Friday, October 8, 2010

Tuesday, October 5, 2010

Sitting on the Floor

I'm not a poet.  I don't write poetry, rarely read it, never studied it, and the only rules of poetry I know is the 5, 7, 5 count in Haiku.  But as I was sitting in the vet's office this morning, this came to me almost intact.  And since I have no bright ideas for a Wednesday blog (and no time to come up with any), I'm offering this.

I sit on the floor
Of the examining room
With her.
There's a chair,
A hard wooden one.
But there's no room
For her to sit beside me.
And she's too big
To perch in my lap.
So I sit on the floor.

She's afraid.
We’ve been coming here
Every week for many weeks.
But last week
I went away
And left her alone
With these kind strangers.
They put her to sleep
And when she awoke,
Her world was different.

She's afraid.
When she walks,
Things hit her.
Things she cannot see.
She doesn’t understand
That her eye is sewn shut
To protect the inner stitches.
The doctor’s careful work,
Trying to save her eye
So it doesn’t have to be sewn shut

She's afraid.
I see it in her trembling,
In the way she pants.
I tell her it’s okay.
Just a re-check today.
He’s just going to look,
I’m not going to leave her.
But my words mean nothing.
She presses against me
Seeking comfort.

She's afraid.
So I sit on the floor
With her.

Okay, as I said, I'm not a poet.  I just felt like writing this.  Do you ever get the urge to write something that's not at all your thing?  Different form, different genre?  How does it turn out?

Unwriting progress: From the original 150,000 words down to 110,937. (Did you notice?  I actually squeezed in a little re-write time this weekend.  Finally got under 111,000.)

I'm currently enjoying: Secrets of Eden by Chris Bohjalian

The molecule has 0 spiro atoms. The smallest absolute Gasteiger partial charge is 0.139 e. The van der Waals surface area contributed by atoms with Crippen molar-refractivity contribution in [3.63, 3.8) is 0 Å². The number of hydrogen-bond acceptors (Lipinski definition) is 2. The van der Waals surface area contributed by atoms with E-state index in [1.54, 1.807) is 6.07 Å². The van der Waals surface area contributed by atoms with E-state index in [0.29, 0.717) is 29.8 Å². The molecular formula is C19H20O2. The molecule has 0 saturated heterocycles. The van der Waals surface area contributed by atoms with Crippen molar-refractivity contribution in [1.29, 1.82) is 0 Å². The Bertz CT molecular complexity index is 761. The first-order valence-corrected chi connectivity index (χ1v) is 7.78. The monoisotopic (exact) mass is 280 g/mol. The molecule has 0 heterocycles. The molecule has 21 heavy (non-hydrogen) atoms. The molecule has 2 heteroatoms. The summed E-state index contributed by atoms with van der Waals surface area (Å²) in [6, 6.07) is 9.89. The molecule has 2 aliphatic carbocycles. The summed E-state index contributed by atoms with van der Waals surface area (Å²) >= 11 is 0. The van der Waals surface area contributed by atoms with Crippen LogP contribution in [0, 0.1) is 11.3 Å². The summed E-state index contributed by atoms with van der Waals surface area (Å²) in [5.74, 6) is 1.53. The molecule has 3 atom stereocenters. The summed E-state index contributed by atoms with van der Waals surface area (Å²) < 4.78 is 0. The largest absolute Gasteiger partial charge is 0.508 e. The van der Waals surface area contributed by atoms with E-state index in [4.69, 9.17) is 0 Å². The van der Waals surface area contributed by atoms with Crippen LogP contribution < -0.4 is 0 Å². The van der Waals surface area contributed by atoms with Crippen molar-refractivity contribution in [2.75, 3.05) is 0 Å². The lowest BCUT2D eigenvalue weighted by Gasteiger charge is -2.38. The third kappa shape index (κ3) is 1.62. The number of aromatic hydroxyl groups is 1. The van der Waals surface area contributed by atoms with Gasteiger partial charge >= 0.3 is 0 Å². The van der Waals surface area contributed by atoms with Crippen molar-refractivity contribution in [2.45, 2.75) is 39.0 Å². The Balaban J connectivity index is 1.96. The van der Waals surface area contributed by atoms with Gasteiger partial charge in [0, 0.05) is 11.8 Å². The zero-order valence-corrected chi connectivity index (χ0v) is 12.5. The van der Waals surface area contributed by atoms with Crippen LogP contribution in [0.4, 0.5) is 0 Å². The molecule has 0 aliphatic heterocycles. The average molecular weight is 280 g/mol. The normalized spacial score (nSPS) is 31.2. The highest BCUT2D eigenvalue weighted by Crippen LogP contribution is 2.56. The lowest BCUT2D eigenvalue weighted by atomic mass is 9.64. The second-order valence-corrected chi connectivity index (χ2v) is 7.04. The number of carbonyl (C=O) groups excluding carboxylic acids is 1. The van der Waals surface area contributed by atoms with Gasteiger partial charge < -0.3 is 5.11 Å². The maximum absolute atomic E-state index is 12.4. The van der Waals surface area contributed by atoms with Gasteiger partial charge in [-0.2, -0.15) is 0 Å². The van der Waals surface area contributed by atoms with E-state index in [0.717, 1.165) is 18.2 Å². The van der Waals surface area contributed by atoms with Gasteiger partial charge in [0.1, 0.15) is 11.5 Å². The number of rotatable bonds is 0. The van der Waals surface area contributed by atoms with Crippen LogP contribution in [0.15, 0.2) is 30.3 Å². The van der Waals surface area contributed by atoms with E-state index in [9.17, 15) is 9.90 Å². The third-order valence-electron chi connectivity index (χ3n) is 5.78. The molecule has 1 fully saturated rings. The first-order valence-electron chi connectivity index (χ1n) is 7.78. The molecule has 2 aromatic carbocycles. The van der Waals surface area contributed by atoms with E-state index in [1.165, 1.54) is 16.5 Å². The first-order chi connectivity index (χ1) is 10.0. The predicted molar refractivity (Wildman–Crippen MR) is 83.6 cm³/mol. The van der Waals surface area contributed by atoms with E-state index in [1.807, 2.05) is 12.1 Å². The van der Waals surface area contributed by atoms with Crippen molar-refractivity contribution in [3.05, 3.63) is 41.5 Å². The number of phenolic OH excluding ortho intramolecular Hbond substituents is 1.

Quote of the day:  A poem begins with a lump in the throat. - Robert Frost

Sunday, October 3, 2010

Pieces and Parts

Aw, phooey.  My weekend ended up being consumed by visits to Hospice, grandkids, post-op pooch care, and trying to keep the house one step ahead of the health department.   No writing time and only managed a couple comments to my blog friends (my apologies to the ones I missed). 

But I am determined to at least get in a blog post for Monday morning, so here goes.

A question for writers: How do you keep track of all the pieces and parts in your stories?  I'm talking about different storylines, characters, etc.; making sure each one gets enough time and re-appears at reasonable intervals.  I use a rainbow.

I'm a plotter.  I've got most of my story worked out from the beginning, although I revise and re-write a lot as I go.  On my monitor I have two Word windows for the story and one with a running timeline which includes a quick mention of every scene.  On the timeline I use the Word highlighting tool to mark each scene according to whether it's part of the main plot or a subplot (and which one).  I also color code things like "cop work", romance, backstory, clues, and certain characters who are important but remain in the background most of the time.  The colors let me see where I am on balance and spacing so I can make adjustments as I go.  Sometimes a storyline needs more attention, sometimes it needs to be trimmed, sometimes it needs to be cut completely.  Or my rainbow may show me where I need to rearrange scenes, i.e I've got too many blues together, I need to slip the red scene in between. 

So, what about you?  How do you keep track of all your pieces and parts?  Any other rainbow users out there?

Unwriting progress: From the original 150,000 words down to 111,618. (If I don't manage to get some serious editing done soon, I'm going to be too embarrassed to keep this line in my blog.)

I'm currently enjoying: Secrets of Eden by Chris Bohjalian

Quote of the day: “Somewhere over the rainbow, skies are blue, and the dreams that you dare to dream really do come true” - Lyman Frank Baum